The Baumol effect is easy to explain but difficult to grasp. In 1826, when Beethoven’s String Quartet No. 14 was first played, it took four people 40 minutes to produce a performance. In 2010, it still took four people 40 minutes to produce a performance. Stated differently, in the nearly 200 years between 1826 and 2010, there was no growth in string quartet labor productivity. In 1826 it took 2.66 labor hours to produce one unit of output, and it took 2.66 labor hours to produce one unit of output in 2010.
Fortunately, most other sectors of the economy have experienced substantial growth in labor productivity since 1826. We can measure growth in labor productivity in the economy as a whole by looking at the growth in real wages. In 1826 the average hourly wage for a production worker was $1.14. In 2010 the average hourly wage for a production worker was $26.44, approximately 23 times higher in real (inflation-adjusted) terms. Growth in average labor productivity has a surprising implication: it makes the output of slow productivity-growth sectors (relatively) more expensive. In 1826, the average wage of $1.14 meant that the 2.66 hours needed to produce a performance of Beethoven’s String Quartet No. 14 had an opportunity cost of just $3.02. At a wage of $26.44, the 2.66 hours of labor in music production had an opportunity cost of $70.33. Thus, in 2010 it was 23 times (70.33/3.02) more expensive to produce a performance of Beethoven’s String Quartet No. 14 than in 1826. In other words, one had to give up more other goods and services to produce a music performance in 2010 than one did in 1826. Why? Simply because in 2010, society was better at producing other goods and services than in 1826.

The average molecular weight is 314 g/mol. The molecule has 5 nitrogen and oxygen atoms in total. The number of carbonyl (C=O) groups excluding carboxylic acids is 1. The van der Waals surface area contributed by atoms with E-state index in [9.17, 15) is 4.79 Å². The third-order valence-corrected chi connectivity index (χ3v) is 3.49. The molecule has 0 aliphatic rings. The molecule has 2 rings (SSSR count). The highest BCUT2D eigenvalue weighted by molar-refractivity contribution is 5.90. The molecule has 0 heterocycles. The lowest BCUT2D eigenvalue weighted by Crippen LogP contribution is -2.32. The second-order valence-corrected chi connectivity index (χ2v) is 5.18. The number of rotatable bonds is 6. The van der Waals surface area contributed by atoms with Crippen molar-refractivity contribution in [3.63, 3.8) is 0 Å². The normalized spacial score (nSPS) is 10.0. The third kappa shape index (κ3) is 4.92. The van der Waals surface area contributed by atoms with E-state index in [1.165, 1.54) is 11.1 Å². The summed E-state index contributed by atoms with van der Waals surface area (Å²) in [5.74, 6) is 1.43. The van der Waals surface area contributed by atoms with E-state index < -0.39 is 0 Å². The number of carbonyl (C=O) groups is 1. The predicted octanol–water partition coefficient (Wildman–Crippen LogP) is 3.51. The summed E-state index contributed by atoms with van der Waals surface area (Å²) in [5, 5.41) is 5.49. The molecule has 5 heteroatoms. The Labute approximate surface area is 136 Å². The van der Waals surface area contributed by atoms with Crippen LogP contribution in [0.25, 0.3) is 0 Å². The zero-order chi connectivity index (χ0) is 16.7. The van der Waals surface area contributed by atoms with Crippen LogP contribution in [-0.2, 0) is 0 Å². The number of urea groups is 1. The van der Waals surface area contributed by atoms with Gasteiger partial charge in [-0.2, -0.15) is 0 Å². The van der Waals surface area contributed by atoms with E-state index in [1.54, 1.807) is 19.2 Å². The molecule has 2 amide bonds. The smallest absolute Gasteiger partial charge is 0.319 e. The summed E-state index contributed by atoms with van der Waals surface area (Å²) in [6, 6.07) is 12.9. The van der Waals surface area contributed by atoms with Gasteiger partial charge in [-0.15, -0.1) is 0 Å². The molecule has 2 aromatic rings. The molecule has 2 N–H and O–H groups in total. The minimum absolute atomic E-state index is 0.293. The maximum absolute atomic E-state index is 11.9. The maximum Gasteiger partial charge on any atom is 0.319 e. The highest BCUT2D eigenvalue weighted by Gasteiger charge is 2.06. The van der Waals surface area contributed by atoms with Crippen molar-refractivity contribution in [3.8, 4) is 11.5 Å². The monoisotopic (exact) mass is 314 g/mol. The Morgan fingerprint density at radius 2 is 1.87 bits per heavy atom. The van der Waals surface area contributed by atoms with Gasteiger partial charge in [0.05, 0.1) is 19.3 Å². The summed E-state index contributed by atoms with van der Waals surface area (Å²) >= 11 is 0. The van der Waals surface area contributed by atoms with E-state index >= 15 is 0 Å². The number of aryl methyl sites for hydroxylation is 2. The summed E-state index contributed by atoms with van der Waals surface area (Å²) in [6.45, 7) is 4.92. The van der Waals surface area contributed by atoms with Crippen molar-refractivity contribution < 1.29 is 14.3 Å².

The 23 times increase in the relative price of the string quartet is the driving force of Baumol’s cost disease. The focus on relative prices tells us that the cost disease is misnamed. The cost disease is not a disease but a blessing. To be sure, it would be better if productivity increased in all industries, but that is just to say that more is better. There is nothing negative about productivity growth, even if it is unbalanced.
Helland, Eric, and Alexander T. Tabarrok. “Why Are the Prices So Damn High?” (2019).
Added to diary 09 June 2019